We human beings have always been on the move, but the 21st century has seen an intensification of migration. The UN estimates that 65 million people are forcibly displaced as of 2016, with countless millions migrating. What is the status of Benedict Anderson’s notion of the nation as an “imagined community” in the context of this global circulations of peoples, many in desperate circumstances? Can the imagined community of nations be more inclusive, more welcoming of diversity without succumbing to conflict and fragmentation? This presentation will examine migrant lives “on the hyphen” negotiating between cultures: the contradictory pulls between cultural assimilation and cultural retention, with a particular emphasis on the complications of gender and religion, in contemporary migrations. It will focus particularly on Islamophobia in the context of rising nationalist and anti-immigrant fervor in Europe and the United States. It will suggest that concepts of diaspora space and the “new” situated cosmopolitanisms enable a concept of the nation that is inclusive without being homogenous. The contributions of literature—specifically the writing of diasporic Muslim women in the West—will be examined for their visionary efforts to explore a cosmopolitan religious identification, one that both assimilates into aspects of their new homelands while retaining key aspects of past homelands and especially their varied identities as Muslim.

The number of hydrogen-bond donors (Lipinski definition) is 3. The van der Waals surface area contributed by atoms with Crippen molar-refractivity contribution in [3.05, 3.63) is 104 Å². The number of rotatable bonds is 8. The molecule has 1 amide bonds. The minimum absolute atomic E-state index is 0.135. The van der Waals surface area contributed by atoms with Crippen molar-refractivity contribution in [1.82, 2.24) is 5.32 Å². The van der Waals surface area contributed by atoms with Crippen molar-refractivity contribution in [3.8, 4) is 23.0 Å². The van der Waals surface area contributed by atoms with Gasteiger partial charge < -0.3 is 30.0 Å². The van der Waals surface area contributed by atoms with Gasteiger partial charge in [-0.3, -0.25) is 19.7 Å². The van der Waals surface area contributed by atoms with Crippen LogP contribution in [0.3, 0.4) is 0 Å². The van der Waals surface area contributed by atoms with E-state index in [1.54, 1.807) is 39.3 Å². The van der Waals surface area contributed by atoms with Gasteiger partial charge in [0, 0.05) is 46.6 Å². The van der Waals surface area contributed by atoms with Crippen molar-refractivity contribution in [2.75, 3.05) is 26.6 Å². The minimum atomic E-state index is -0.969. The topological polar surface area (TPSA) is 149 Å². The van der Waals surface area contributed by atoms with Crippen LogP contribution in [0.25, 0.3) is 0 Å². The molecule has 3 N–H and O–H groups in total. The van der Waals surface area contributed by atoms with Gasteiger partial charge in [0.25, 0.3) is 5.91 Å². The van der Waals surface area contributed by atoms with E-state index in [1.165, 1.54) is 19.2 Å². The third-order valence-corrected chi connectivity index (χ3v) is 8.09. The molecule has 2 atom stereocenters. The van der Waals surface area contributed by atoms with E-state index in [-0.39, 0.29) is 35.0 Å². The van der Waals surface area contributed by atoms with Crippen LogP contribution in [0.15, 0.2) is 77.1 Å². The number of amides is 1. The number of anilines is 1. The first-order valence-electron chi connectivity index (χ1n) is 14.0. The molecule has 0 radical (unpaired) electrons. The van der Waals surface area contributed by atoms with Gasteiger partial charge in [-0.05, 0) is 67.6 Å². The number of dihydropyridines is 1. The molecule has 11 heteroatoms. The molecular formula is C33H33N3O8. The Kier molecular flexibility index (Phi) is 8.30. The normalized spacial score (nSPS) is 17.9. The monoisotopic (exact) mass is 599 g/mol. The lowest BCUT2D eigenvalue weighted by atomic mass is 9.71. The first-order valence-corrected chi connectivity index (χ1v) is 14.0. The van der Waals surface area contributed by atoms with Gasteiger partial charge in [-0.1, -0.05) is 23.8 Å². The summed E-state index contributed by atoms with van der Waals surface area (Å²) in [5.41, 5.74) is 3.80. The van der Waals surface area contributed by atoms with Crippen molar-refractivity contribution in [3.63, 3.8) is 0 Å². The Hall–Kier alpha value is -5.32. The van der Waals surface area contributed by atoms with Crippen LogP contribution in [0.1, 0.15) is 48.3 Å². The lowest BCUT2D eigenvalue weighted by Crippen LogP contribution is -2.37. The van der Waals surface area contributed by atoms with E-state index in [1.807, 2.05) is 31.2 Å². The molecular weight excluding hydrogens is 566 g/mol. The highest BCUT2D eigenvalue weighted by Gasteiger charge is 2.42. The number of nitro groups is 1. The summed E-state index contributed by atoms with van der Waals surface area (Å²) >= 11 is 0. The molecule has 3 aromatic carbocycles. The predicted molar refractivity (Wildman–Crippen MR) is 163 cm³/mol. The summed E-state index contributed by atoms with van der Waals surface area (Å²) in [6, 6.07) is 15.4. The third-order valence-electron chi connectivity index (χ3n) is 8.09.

Susan Stanford Friedman is Hilldale Professor and Virginia Woolf Professor of English and Women's Studies at the University of Wisconsin-Madison. Her most recent books are Planetary Modernisms: Provocations on Modernity Across Time (Columbia UP, 2015) and the edited volumes Contemporary Revolutions: Turning Back to the Future in 21st-Century Literature and Art (Bloomsbury Academic Press, 2018) and Comparison: Theories, Approaches, Uses (Johns Hopkins UP, 2013), co-edited with Rita Felski. She has published widely in modernist studies, narrative theory, feminist theory, women’s writing, migration and diaspora, world literature, religious studies, and psychoanalysis. She is the author of Psyche Reborn: The Emergence of H.D. (1981); Penelope's Web: Gender, Modernity, H.D.'s Fiction (1990) and Mappings: Feminism and the Cultural Geographies of Encounter (1998). She edited Analyzing Freud: Letters of H.D., Bryher and Their Circle (2001) and Joyce: The Return of the Repressed (1991) and co-edited Signets: Reading H.D. She is the founding co-editor of the journal, Contemporary Women's Writing (Oxford UP). She was awarded the Wayne C. Booth Award for Lifetime Achievement in Narrative Studies, and her work has been translated into Chinese, Czech, Danish, German, Hungarian, Icelandic, Italian, Japanese, Portuguese, Serbian, and, Spanish. She is at work on a book provisionally entitled Sisters of Scheherazade: Religion, Diaspora, and Muslim Women’s Writing.
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